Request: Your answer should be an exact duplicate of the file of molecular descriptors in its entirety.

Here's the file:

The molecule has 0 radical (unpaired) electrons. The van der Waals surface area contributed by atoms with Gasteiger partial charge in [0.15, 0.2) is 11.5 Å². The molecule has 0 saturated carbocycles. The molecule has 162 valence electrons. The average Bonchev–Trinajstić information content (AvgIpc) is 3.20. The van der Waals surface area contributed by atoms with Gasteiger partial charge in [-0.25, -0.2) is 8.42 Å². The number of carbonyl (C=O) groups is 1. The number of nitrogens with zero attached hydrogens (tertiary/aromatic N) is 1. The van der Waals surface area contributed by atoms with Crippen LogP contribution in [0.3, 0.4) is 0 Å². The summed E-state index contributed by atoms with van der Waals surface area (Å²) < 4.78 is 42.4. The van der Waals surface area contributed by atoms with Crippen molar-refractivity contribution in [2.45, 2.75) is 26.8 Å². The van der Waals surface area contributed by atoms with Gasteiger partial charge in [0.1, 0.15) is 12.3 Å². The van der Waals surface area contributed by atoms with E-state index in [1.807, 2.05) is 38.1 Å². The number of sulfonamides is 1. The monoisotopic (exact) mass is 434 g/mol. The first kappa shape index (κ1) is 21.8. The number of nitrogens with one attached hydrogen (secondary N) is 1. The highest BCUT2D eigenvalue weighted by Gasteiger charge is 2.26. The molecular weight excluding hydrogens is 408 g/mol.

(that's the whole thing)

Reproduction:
The molecule has 0 radical (unpaired) electrons. The van der Waals surface area contributed by atoms with Gasteiger partial charge in [0.15, 0.2) is 11.5 Å². The molecule has 0 saturated carbocycles. The molecule has 162 valence electrons. The average Bonchev–Trinajstić information content (AvgIpc) is 3.20. The van der Waals surface area contributed by atoms with Gasteiger partial charge in [-0.25, -0.2) is 8.42 Å². The number of carbonyl (C=O) groups is 1. The number of nitrogens with zero attached hydrogens (tertiary/aromatic N) is 1. The van der Waals surface area contributed by atoms with Crippen LogP contribution in [0.3, 0.4) is 0 Å². The summed E-state index contributed by atoms with van der Waals surface area (Å²) < 4.78 is 42.4. The van der Waals surface area contributed by atoms with Crippen molar-refractivity contribution in [2.45, 2.75) is 26.8 Å². The van der Waals surface area contributed by atoms with Gasteiger partial charge in [0.1, 0.15) is 12.3 Å². The van der Waals surface area contributed by atoms with E-state index in [1.807, 2.05) is 38.1 Å². The number of sulfonamides is 1. The monoisotopic (exact) mass is 434 g/mol. The first kappa shape index (κ1) is 21.8. The number of nitrogens with one attached hydrogen (secondary N) is 1. The highest BCUT2D eigenvalue weighted by Gasteiger charge is 2.26. The molecular weight excluding hydrogens is 408 g/mol.